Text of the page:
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Smartphone maker Xiaomi continues to grow, outsells Apple in China during Q1 2014

A new video out of Bloomberg details  just exactly how a once unknown Chinese phone company has able to leapfrog the household names in technology and become the sixth largest mobile handset company in the world, and the third largest in China. Xiaomi was founded back in 2010 and went the total opposite direction in terms of strategy from Apple and Samsung. Making Android powered devices, Xiaomi has focused devices with high build quality and excellent performance.

For instance, Xiaomi spends no money on TV marketing, and you can’t buy its devices in retail stores. The company relies entirely on word of mouth for its marketing, and so far, it appears to be working, especially in China. The company takes the money that it would spend on marketing and retail overhead and uses it to further drive down the cost of its devices. A Xiaomi device in China runs around $200, while an iPhone, as we all know, runs upwards of $700.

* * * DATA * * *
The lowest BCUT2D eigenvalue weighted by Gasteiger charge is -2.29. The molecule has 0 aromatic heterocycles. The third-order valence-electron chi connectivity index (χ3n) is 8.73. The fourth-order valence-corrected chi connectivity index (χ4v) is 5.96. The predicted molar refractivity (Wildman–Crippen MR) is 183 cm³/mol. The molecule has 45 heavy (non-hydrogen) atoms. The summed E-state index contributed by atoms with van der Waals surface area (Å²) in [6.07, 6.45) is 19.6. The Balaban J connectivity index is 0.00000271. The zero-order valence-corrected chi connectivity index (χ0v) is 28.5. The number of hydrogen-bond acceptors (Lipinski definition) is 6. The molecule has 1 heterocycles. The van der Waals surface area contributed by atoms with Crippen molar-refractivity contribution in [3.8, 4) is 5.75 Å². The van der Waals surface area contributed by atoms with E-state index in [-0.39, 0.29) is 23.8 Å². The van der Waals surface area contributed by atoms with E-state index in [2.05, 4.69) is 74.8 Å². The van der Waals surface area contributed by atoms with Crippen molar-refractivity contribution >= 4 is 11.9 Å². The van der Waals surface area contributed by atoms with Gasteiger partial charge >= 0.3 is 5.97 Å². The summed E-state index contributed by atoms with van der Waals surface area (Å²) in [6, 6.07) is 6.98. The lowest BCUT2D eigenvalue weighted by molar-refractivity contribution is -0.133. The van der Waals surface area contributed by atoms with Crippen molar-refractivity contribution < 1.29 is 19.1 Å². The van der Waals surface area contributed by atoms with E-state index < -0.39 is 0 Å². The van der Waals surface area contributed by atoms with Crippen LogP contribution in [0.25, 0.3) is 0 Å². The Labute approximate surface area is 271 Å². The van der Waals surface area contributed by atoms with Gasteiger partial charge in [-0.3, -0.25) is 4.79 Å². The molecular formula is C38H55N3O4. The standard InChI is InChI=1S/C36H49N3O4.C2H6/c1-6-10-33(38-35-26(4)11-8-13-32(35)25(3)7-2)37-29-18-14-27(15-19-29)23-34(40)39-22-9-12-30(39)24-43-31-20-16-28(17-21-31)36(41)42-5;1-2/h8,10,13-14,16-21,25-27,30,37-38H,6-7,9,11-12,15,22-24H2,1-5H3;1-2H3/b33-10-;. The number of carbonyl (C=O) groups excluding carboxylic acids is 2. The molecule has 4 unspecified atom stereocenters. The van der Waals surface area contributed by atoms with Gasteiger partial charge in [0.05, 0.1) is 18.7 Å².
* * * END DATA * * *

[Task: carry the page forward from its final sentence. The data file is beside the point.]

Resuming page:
In 2013, Apple sold 23.1 million smarpthones in China, while Xiaomi was close behind, selling 18.7 million. In Q1 of 2014, Xiaomi sold 10.4 million smartphones, while Apple sold 9 million. This puts Xiaomi ahead of Apple for the first time.

Xiaomi also built up a strong executive team. The company was able to snag Hugo Barra from Google, in addition to executives from Microsoft. Barra was the VP of Android at Google before leaving for his “dream job” at the Chinese company. Xiaomi’s CEO Lei Jun was already a technological giant in China before founding the company, which of course gave it some legitimacy early on.  Jun has been referred to as the “Steve Jobs of China” on several occasions

More recently, Xiaomi announced the miPad, which looks eerily similar to the iPad Mini, but runs Android instead. The company also recently launched a smart TV that it claims supports AirPlay. All of Xiaomi’s devices bare a strong resemblance to Apple’s, albeit with Android, but so far the company has run into any legal troubles.

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